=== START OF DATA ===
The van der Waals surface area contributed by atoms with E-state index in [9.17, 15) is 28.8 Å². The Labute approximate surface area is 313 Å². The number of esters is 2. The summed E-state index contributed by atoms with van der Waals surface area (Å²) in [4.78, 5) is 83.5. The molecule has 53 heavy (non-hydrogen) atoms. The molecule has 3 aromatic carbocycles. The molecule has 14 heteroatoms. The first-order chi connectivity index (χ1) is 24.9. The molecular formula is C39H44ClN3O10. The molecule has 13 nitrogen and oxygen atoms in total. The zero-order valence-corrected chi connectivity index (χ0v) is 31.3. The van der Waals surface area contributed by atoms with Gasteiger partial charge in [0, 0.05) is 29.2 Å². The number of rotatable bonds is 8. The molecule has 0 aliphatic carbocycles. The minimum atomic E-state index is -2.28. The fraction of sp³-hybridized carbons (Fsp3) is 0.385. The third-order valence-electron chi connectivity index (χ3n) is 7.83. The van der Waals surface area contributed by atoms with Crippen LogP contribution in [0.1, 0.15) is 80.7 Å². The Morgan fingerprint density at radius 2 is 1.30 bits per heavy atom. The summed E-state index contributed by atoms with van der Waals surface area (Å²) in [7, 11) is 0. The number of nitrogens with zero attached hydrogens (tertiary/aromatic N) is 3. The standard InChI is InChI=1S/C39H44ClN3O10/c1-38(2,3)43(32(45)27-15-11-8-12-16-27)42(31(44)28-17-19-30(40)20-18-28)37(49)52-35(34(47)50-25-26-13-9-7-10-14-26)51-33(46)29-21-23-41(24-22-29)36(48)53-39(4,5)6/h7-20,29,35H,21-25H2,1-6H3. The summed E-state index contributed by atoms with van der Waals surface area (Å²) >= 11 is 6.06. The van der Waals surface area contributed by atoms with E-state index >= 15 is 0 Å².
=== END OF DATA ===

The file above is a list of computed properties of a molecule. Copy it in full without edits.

The van der Waals surface area contributed by atoms with E-state index in [9.17, 15) is 28.8 Å². The Labute approximate surface area is 313 Å². The number of esters is 2. The summed E-state index contributed by atoms with van der Waals surface area (Å²) in [4.78, 5) is 83.5. The molecule has 53 heavy (non-hydrogen) atoms. The molecule has 3 aromatic carbocycles. The molecule has 14 heteroatoms. The first-order chi connectivity index (χ1) is 24.9. The molecular formula is C39H44ClN3O10. The molecule has 13 nitrogen and oxygen atoms in total. The zero-order valence-corrected chi connectivity index (χ0v) is 31.3. The van der Waals surface area contributed by atoms with Gasteiger partial charge in [0, 0.05) is 29.2 Å². The number of rotatable bonds is 8. The molecule has 0 aliphatic carbocycles. The minimum atomic E-state index is -2.28. The fraction of sp³-hybridized carbons (Fsp3) is 0.385. The third-order valence-electron chi connectivity index (χ3n) is 7.83. The van der Waals surface area contributed by atoms with Crippen LogP contribution in [0.1, 0.15) is 80.7 Å². The Morgan fingerprint density at radius 2 is 1.30 bits per heavy atom. The summed E-state index contributed by atoms with van der Waals surface area (Å²) in [7, 11) is 0. The number of nitrogens with zero attached hydrogens (tertiary/aromatic N) is 3. The standard InChI is InChI=1S/C39H44ClN3O10/c1-38(2,3)43(32(45)27-15-11-8-12-16-27)42(31(44)28-17-19-30(40)20-18-28)37(49)52-35(34(47)50-25-26-13-9-7-10-14-26)51-33(46)29-21-23-41(24-22-29)36(48)53-39(4,5)6/h7-20,29,35H,21-25H2,1-6H3. The summed E-state index contributed by atoms with van der Waals surface area (Å²) >= 11 is 6.06. The van der Waals surface area contributed by atoms with E-state index >= 15 is 0 Å².